Role Reversal

Most mammalian, bird and fish reproduction require the female of the species to carry and birth offspring. This is also known as heterogamous where the females have bigger gametes than males, i.e. egg size versus sperm size. What if the roles were reversed? Any men reading this, I’m sorry in advanced but in the Syngnthidae family there are a couple of species where this phenomenon occurs.

Syngnthidae family is a family of fishes that are probably familiar to you. Seahorses, pipefish and leafy seadragons are the well known members. Seahorses are the only species that experience a “true male pregnancy” as the males have physical brood pouches whereas with the other species, the eggs are attached to the tail or trunk by the female and hatch from there.


Seahorses are quite an evolutionary question mark for most scientists. They range from about one inch to one foot in size, have prehensile tails that are able to grab and grip vegetation to keep them from floating away with water currents and they also have bony plates all over their body. As I said earlier, they are considered a fish even though they don’t really look like what we consider a fish to look like. They don’t have many natural predators cause a lot of sea creatures do not like the taste of them, especially the bony plates but they do have a couple of threats which I will get into in a different post. This one is about mating after all. πŸ˜‰

When a male and female seahorse find the other attractive, they’ll start a mating dance which usually occurs in the predawn hours of the day. Then when things get really serious, a true courtship dance occurs that ends with the female dumping her eggs in the male’s pouch. This can be as quick as minutes or take as long as long as 8 hours. Dancing is a full time job people!seahorse courship

Up to 2,000 eggs can be deposited in the pouch. Two thousand!!!! (I can’t even…) The male seahorse then cares for them by doing things such as regulating water salinity and providing nutrients like glucose and amino acids to make strong seahorse babies. This can take anywhere between 10 to 25 days and then the real fun begins! Like human females, and really most animal species, when it’s time for baby to come, contractions are necessary to push the little one(s) out. Male seahorses actually have contractions as well! Then all 2,000 baby seahorses or “fry” are expelled all at once. After that his fatherly duties are over. Once the fry are out in the world, it’s their responsibility to hurry up and latch on to something with their tails and survive because the parents don’t help them at all. Because of this, only about 10 of the fry will survive to adulthood. It’s hard out there for baby fry. However, females are able to implant males with more eggs again as soon as the first litter is released. This process can go on all day long because they want as many fry to survive as possible and in order for that that happen, men have a job to do!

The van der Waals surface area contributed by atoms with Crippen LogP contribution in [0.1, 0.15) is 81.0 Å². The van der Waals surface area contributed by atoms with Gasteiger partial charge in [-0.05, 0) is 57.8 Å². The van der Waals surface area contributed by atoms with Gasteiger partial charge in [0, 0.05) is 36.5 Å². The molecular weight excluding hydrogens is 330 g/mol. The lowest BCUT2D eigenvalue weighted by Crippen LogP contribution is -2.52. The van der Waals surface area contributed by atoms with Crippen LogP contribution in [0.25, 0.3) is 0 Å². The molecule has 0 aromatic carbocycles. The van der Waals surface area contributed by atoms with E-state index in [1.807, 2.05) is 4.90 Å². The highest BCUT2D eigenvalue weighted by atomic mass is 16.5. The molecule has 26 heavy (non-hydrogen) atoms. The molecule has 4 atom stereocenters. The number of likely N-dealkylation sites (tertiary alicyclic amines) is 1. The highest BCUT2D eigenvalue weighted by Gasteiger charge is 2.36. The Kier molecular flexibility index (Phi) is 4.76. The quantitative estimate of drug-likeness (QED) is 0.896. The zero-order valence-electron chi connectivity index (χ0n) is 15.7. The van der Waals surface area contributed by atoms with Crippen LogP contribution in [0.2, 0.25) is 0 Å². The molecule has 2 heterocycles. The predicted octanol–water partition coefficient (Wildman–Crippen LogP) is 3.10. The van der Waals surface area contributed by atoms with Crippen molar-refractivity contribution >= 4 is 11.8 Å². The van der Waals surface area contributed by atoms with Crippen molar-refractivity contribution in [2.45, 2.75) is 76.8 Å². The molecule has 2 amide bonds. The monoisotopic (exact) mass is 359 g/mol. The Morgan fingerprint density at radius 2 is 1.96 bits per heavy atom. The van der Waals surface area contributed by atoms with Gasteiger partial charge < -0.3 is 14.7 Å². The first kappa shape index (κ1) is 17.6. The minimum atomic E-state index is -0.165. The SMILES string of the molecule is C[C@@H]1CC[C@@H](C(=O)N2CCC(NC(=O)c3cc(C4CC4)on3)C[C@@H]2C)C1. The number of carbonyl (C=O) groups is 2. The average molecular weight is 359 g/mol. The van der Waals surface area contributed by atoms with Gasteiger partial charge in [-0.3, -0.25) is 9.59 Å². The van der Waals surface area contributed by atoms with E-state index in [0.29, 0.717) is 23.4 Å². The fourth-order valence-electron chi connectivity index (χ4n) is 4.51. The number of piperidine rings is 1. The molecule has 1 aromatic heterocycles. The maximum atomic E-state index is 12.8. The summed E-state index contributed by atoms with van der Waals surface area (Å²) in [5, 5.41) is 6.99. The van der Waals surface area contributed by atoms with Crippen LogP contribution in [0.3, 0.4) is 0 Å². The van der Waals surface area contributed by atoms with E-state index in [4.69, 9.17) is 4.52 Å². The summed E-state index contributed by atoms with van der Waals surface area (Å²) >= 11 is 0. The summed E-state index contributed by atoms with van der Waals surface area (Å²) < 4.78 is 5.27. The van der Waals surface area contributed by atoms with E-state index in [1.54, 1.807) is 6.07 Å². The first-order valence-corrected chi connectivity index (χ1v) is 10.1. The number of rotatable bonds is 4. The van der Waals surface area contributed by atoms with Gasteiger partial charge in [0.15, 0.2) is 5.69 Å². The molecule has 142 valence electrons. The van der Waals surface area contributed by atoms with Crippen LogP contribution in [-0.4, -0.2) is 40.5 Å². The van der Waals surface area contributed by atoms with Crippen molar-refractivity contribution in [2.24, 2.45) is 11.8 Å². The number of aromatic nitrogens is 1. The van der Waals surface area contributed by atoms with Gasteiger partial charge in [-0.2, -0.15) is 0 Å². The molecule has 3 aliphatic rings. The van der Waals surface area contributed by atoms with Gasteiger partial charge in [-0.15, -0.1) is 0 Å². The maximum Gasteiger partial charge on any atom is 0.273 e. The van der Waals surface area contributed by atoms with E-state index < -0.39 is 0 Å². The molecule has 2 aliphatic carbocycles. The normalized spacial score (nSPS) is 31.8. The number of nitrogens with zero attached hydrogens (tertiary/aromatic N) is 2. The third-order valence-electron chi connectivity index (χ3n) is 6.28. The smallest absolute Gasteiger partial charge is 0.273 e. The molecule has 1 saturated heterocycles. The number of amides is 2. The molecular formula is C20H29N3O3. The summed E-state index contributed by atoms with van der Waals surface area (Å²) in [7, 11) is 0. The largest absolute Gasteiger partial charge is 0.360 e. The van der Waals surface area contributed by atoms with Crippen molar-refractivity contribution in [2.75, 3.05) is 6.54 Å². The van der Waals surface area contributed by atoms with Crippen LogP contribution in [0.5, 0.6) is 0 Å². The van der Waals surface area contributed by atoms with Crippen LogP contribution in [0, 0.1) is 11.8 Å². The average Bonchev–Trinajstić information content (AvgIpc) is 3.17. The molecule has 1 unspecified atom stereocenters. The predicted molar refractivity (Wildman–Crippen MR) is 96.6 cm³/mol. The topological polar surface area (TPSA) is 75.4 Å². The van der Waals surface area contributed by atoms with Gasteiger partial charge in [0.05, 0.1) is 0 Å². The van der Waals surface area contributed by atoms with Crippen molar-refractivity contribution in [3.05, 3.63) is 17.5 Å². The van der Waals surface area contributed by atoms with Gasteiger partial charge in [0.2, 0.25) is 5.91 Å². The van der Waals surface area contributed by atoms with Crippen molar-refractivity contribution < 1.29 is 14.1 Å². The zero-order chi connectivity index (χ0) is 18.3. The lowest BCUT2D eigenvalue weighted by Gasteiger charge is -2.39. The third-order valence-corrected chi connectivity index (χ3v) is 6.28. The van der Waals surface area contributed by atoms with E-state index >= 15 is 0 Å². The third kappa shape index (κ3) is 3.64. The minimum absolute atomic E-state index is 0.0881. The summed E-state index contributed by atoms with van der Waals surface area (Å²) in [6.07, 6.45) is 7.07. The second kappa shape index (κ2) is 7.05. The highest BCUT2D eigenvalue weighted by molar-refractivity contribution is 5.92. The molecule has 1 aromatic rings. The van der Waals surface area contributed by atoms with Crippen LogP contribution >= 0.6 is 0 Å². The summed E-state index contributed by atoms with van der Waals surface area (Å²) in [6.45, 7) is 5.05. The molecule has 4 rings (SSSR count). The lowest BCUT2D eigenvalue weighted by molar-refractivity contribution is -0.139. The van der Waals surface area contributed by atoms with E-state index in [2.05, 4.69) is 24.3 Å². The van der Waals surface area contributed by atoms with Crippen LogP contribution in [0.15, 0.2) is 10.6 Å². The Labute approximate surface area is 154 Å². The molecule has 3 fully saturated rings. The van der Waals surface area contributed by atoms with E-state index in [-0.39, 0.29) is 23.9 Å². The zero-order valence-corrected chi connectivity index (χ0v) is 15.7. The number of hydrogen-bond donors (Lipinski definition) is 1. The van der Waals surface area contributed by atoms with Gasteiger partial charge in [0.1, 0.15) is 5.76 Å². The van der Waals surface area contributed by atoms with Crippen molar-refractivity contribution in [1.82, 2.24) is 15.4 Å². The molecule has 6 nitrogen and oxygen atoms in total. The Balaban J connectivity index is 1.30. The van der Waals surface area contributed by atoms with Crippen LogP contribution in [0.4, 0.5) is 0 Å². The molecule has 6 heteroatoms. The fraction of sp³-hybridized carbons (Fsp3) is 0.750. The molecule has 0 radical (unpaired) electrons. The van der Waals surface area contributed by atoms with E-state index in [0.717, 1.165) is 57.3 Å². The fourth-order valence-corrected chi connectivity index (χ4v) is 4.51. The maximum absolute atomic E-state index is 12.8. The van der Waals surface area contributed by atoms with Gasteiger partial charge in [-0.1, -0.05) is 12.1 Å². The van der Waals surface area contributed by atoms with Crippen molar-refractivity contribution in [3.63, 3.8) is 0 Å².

Check out the video below to see this in action. I showed it to my husband and his eyeballs went huge and he is now very grateful to be a human male instead of a seahorse male.


(Sources: Wiki, NatGeo)


16 thoughts on “Role Reversal

  1. This world is a fascinating and marvelous place. I’ve seen these in an aquarium(Wish it was the wild) And they were so beautiful. Thanks for sharing this with us!

    Liked by 1 person

    1. Welcome! This particular aquarium is working to figure out how to get more than 10 out of every 1000 to survive I believe. The world is quite fascinating! Always learning. It’s wonderful. πŸ™‚

      Liked by 2 people

  2. This is so amazing and it never ceases to mesmerize me how they give birth to so many. They’re so beautiful too. I’d love to have a huge aquarium of seahorses because they’re my fave. Thanks for sharing, Nel! πŸ’–

    Liked by 1 person

        1. Yeah I’m glad I’m not the mammal that bores many offspring in one go or has to carry one for like 20 months. Definitely glad i’m not the fish that shoots out 2000+ babies and has contractions doing so. My god.

          Liked by 1 person

  3. Isn’t it amazing home nature takes care of its own. I suppose that is why they have so many offspring at once. I think I prefer to be human and have one at a time.


  4. Growing up, I was always fascinated by seahorses, then the excitement died down as I grew. Then I stumbled onto this National Geographic video, which I found both fascinating and disturbing haha
    And now, having read this post, It makes perfect sense. Lucky female seahorses, right!!


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